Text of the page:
10-12-2006

28 F Degrees.  Now it is really getting cold.  Temperatures are well below average.  I'm not thrilled by how rapid the seasons changed.  A more gradual transition would have been nice.  Oh well.  I guess I can say goodbye to the 50's now, both Degrees & MPG.  Next will be when the snow doesn't quickly melt away.  Fortunately for now, it's warm enough to resist still.  In fact, that should last a few more weeks.  But already, I'm seeing that snowflake (ice potential indicator) on my commutes.

10-11-2006

SNOW!  That was amazing how heavy it came down.  Normally, the first snow of the season is just a trace... barely even a flurry.  Not this year though.  Wow!  Just while waiting for a light to turn green, the entire back windshield disappeared.  I had to use the wiper to be able to see anything.  That would have been a fantastic setting for photos... had I known it was going to happen.  Before I could even find a place to pull over to ponder the flash blizzard, it was over.  That was just a wild mini-storm in the dark.  Like a passing summer downpour, it only lasted a few minutes.  Good thing.  I'm not mentally prepared for a multi-hour commute yet.  Even in a Prius, those unexpected traffic jams do make driving a bit of a physiological challenge.  But if you are prepared, it is actually rather pleasant.  The silence from not wasting gas just sitting there at the mercy snow covered roads is somewhat soothing.  (It's a Minnesota thing.)

10-10-2006

552,657 Prius.  That's the quantity sold worldwide as of today.  The 600,000th is suppose to happen later this year.  Sweet!  With that much real-world data being generated, it's becoming increasingly difficult for misconceptions to survive.  There's simply so many Prius that it's easy to prove claims false.  Yeah!  I have really been looking forward to the day that the antagonists can no longer be found.  Right now, their voice is fading.  But unfortunately, they can easily be provoked still.  And their initial retaliation is usually successful on the uninformed, since certain deceptive techniques are easy to conceal.  In our favor though are the other Prius.  Seeing them on the road does make the people question claims of dissatisfaction.  Why would it continue to sell so well if there were problems with the technology?  That just doesn't add up... add those opposing the success fear you will figure that out.  After 123,000 miles of driving my two Prius, I'm still absolutely delighted.  More is a fantastic thing to look forward to.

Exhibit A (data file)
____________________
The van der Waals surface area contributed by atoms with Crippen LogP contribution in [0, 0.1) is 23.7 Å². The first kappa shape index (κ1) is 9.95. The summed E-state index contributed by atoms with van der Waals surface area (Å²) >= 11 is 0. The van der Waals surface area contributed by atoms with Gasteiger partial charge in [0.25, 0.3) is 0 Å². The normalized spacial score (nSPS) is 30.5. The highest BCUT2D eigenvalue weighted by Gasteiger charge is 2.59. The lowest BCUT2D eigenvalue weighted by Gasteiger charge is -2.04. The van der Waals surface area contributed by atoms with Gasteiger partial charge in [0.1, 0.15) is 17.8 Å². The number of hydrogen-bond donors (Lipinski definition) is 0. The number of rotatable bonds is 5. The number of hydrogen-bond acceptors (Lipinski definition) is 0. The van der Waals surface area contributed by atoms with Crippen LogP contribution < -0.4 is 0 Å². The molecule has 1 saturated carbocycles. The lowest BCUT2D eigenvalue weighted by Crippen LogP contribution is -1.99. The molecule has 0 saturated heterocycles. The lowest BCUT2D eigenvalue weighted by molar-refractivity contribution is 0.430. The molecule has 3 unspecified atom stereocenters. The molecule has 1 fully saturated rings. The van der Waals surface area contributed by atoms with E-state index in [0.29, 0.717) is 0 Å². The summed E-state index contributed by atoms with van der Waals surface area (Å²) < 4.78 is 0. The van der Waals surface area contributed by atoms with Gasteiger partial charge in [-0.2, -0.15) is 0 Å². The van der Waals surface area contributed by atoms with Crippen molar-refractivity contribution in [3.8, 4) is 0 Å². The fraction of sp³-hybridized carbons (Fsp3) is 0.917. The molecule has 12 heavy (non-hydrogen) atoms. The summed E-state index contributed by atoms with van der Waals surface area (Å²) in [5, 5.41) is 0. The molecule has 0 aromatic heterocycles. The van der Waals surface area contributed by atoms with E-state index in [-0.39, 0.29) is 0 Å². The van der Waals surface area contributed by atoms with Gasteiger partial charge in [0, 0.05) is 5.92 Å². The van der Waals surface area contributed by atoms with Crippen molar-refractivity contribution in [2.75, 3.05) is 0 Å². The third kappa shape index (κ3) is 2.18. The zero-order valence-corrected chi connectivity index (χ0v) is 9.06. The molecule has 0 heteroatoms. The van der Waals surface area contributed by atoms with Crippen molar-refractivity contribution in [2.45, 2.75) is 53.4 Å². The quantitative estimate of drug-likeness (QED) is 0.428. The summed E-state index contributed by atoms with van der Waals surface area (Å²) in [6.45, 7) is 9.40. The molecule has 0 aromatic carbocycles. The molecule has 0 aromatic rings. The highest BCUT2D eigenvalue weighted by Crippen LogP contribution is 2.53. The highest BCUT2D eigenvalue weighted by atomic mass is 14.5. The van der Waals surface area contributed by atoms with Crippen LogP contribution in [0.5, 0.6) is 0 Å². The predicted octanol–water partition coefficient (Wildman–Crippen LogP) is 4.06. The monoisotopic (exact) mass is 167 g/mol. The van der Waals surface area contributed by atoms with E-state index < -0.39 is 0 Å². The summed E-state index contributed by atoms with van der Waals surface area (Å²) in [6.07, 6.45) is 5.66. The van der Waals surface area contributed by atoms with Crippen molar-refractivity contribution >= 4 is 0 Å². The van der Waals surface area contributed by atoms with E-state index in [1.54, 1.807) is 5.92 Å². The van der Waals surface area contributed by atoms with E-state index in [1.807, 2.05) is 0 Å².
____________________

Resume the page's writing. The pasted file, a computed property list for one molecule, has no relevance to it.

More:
10-10-2006

Predictions.  People love to bet the farm based on flash-in-the-pan data.  Why?  You'd think the wild prices for oil & gas would provide a clue that market direction is nearly impossible to predict for just the next few years.  But to read one today for the 2025 model-year was totally absurd.  How ridiculous is that?  You shouldn't take it seriously.  I certainly didn't.  No one can even predict what battery technology will be like a few years from now.  So a prediction about hybrids for nearly 20 years in the future is totally unrealistic.  They tried though.  Hmm?  I wonder what their motive was.  Look at it this way:  GM predicted gas would remain cheap for many years to come, basing the entire infrastructure of their business on that.  The prediction turned out to be dead wrong.  No they are desperately struggling to survive due to not having the income they were planning on.  People in general simply aren't interested in guzzling lots of gas anymore.  It's a prediction they will regret for many years to come.

10-10-2006